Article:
Spending less on optimization impacts conversion rates

As marketing budgets are increasing, there is less money for marketing optimization, says the Adobe 2013 Digital Marketing Survey. The survey was published April 26th. Some 53 percent of the digital marketers surveyed from around the world say they devote less than 5 percent of their budget to optimization activities. Last year 48 percent of the marketers said this. Only 6 percent of respondents are allocating more than one-quarter of their budgets to these activities, relatively unchanged from last year’s 7 percent. And that is strange, because through optimization companies can reduce the costs of their marketing operations. By calculating the ROI for the optimization projects it can become apparent that the reason not to, is actually the reason to do it; saving budget.

Eye-openers

Adobe conducted this survey amongst 1800 marketers from around the World. “Some of the findings are eye-opening”, says John Cristofano, PR-Manager at  Adobe, “like data showing a majority of the companies surveyed spend 5 percent or less of their marketing budget on optimization activities. Five percent or less, even though it’s also clear from the data that companies investing more get more in return. For example, companies allocating more than 25 percent of marketing budgets to optimization are twice as likely to see high conversion rates.”

With these kinds of results, it’s only logical to ask why there are not more companies are investing in optimization. According to the survey there are two major challenges. Budget and resources are the two most important things, that hold marketers back says almost half of the respondents.

While companies are starting to invest and advance in digital marketing optimization, there still is much to be done, as indicated by data showing more than half of respondents are unaware of the impact of site search techniques beyond the baseline functionality of keyword matching. Nearly half do not optimize their recommendation strategies and rely significantly on manual updates, with only 18 percent using an automated approach.

Testing, as one would expect, appears to have an influence on conversion rates. Among respondents who don’t test or who have not testing process, just 12percent achieved an average website conversion rate higher than 5 percent, versus 33 percent of those respondents who said they have multiple departments contributing to testing process.
Part of the problem its seems, is the lack of ingrained testing culture within organizations. This year, 49 percent said that testing is not a priority in their company yet. While that’s a slight decrease from 52 percent who responded that way last year, there was also a 3 percent point decline in the proportion of respondents who say they have adopted testing as a form of decision-making, down from 14 percent in last year’s survey to just 11 percent this year.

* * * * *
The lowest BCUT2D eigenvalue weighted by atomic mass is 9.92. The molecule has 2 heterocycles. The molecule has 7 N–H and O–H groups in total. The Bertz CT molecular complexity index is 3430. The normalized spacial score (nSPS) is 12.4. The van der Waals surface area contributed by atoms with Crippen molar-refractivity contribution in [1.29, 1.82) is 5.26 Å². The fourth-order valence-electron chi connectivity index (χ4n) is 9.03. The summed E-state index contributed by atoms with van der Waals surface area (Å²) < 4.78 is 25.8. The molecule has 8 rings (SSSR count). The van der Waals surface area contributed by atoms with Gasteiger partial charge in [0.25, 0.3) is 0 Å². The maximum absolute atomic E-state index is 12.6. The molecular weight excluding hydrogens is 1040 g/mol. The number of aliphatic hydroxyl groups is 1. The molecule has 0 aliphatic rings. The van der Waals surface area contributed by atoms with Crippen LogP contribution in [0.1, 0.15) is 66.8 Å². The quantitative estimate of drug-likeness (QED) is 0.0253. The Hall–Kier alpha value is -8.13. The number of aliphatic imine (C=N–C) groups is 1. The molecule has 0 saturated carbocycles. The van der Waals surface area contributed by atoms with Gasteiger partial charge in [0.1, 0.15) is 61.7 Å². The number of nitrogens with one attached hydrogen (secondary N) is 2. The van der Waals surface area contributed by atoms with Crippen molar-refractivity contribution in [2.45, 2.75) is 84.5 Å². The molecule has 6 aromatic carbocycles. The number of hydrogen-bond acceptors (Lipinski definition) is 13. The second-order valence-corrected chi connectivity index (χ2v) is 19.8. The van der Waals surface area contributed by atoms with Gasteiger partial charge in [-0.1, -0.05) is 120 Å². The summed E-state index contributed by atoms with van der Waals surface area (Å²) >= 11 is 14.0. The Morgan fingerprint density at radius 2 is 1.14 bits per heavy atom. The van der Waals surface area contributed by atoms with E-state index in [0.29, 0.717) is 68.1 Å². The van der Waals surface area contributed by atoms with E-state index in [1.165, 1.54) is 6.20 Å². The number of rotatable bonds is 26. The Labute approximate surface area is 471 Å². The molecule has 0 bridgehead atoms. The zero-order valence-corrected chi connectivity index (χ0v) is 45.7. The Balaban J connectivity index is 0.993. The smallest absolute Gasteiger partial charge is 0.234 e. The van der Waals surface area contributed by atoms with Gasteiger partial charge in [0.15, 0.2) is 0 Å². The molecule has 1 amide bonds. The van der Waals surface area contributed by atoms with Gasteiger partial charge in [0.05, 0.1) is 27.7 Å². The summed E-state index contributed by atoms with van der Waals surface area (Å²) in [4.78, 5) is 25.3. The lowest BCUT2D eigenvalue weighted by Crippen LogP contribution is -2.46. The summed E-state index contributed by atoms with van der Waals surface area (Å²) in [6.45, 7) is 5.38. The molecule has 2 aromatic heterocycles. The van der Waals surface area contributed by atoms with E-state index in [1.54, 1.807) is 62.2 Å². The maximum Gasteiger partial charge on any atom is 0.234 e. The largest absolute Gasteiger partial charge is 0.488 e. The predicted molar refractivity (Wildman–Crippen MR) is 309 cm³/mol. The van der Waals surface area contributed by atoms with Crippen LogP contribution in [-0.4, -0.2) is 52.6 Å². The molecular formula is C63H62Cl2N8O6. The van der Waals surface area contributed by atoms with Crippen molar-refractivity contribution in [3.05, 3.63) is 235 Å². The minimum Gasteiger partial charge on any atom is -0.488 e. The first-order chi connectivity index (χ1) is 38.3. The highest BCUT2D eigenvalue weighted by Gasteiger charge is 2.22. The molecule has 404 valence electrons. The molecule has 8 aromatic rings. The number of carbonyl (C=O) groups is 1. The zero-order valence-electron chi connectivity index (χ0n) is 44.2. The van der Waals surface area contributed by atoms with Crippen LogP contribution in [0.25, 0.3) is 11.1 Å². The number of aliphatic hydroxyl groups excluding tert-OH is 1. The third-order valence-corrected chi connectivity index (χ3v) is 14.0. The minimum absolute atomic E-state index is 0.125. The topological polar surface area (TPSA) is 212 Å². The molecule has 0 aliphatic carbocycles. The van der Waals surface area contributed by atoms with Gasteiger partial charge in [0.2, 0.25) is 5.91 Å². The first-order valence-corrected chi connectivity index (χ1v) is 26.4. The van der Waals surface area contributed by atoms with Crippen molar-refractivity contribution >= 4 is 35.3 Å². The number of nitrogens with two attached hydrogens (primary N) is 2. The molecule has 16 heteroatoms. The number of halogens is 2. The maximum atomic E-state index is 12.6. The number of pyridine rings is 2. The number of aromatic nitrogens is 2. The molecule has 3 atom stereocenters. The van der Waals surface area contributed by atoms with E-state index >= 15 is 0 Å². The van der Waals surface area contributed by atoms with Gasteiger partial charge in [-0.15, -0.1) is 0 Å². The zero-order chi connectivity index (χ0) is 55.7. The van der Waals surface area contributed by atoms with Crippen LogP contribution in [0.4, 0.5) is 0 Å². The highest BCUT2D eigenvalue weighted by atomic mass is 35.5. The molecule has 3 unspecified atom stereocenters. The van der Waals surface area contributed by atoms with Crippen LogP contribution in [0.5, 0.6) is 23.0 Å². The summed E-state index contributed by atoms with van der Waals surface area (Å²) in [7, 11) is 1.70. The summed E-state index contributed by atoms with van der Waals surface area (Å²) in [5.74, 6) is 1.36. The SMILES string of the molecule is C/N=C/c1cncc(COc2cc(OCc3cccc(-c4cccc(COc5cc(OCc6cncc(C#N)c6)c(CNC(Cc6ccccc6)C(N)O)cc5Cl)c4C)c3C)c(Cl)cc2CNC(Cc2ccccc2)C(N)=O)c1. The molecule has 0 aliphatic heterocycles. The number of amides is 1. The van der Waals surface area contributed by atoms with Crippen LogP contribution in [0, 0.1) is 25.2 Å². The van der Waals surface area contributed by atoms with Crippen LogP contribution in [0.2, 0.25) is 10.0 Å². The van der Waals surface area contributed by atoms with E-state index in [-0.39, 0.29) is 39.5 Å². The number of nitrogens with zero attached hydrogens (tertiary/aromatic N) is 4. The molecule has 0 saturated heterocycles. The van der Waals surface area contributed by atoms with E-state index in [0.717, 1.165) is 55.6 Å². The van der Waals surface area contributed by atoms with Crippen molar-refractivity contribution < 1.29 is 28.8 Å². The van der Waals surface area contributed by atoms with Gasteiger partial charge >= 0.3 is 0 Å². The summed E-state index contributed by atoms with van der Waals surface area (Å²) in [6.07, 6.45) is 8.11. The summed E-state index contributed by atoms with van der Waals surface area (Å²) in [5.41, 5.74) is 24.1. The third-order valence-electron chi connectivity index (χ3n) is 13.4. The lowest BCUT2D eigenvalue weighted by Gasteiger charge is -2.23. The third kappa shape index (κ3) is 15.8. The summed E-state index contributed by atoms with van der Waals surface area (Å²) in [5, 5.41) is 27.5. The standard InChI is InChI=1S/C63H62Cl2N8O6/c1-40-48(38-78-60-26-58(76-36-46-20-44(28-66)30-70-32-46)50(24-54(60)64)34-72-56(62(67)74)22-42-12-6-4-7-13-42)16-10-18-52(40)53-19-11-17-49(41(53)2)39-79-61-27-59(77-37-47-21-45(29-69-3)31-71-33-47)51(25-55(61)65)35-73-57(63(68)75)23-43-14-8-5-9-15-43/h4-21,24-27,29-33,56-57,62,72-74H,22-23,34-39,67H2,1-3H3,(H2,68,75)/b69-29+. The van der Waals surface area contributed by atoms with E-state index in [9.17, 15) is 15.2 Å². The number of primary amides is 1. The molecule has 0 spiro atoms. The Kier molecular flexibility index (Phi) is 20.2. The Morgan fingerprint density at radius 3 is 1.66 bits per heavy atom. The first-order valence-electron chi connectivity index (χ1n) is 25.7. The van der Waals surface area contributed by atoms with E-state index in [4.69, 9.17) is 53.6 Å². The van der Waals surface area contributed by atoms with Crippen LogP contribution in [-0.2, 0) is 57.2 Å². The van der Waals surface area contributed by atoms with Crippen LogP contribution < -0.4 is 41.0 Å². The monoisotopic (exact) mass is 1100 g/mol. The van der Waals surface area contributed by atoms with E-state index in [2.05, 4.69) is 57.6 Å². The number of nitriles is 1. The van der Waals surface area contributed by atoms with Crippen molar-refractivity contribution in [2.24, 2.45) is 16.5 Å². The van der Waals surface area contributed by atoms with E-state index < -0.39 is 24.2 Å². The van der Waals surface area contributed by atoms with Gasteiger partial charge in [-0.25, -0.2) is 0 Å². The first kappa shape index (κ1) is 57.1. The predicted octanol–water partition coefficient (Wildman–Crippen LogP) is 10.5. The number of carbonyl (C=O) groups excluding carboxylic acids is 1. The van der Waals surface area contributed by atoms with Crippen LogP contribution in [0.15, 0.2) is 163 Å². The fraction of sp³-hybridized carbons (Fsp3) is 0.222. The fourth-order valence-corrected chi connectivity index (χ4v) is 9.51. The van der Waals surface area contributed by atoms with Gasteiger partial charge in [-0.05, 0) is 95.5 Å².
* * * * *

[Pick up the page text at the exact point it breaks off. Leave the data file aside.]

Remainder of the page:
Testing

The problem (at least part of the problem) seems to be a lack of ingrained testing culture within the organization. This year, 49 percent said that testing is not a priority in their company yet. While that’s a slight decrease from 52 percent who responded that way last year, there was also a 3 percent point decline in the proportion of respondents who say they have adopted testing as a form of decision-making, down from 14 percent in last year’s survey to just 11 percent this year.

This year’s responses indi­cate that while com­pa­nies are start­ing to invest and advance in dig­i­tal mar­ket­ing opti­miza­tion, there is still plenty of work to do. “It’s never been eas­ier for busi­nesses to adopt opti­miza­tion tech­nol­ogy for test­ing, tai­lor­ing, and deliv­er­ing a mean­ing­ful dig­i­tal expe­ri­ence to their cus­tomers”, adobe concludes. “Whether you are just get­ting started, or plan­ning your next steps in your dig­i­tal mar­ket­ing efforts, there are a few insights you have to keep in mind.”

  • Opti­mized tar­get­ing breeds cus­tomer sat­is­fac­tion and con­ver­sion. Lever­ag­ing con­sumer data such as stated pref­er­ences, past and cur­rent onsite behav­ior, social graphs, and loca­tion can assist in tai­lor­ing con­tent that res­onates with vis­i­tors and pulls them to interact.
  • Site search is an untapped oppor­tu­nity for opti­miza­tion; nav­i­ga­tion works best when it offers spe­cific routes to con­tent. By test­ing and tai­lor­ing site search tac­tics includ­ing key­word match­ing, pro­mo­tion of high con­vert­ing items, and user pro­file tar­geted results, you can unveil the opti­mal expe­ri­ence to deliver a vis­i­tor to max­i­mize con­ver­sion and revenue.
  • Auto­mated rec­om­men­da­tions are not just for dig­i­tal com­merce; all indus­tries can real­ize the ben­e­fits of this nat­ural per­son­al­iza­tion strat­egy. Pow­er­ing rel­e­vant sug­ges­tions across all dig­i­tal chan­nels is a proven way to increase con­sumer engage­ment, con­fi­dence, and loy­alty with a brand.
  • Nearly every con­sumer is a mobile consumer—is your mobile pres­ence opti­mized? Deter­mine the goal of your mobile ini­tia­tives; look at your ana­lyt­ics, then decide which mobile tac­tics best address your busi­nesses needs now and in the future.
  • Don’t fly blind when it comes to social. Use mod­er­a­tion and mea­sure­ment tools to guide con­ver­sa­tions toward a pos­i­tive impact for your business.

See the full survey at the Adobe Blog

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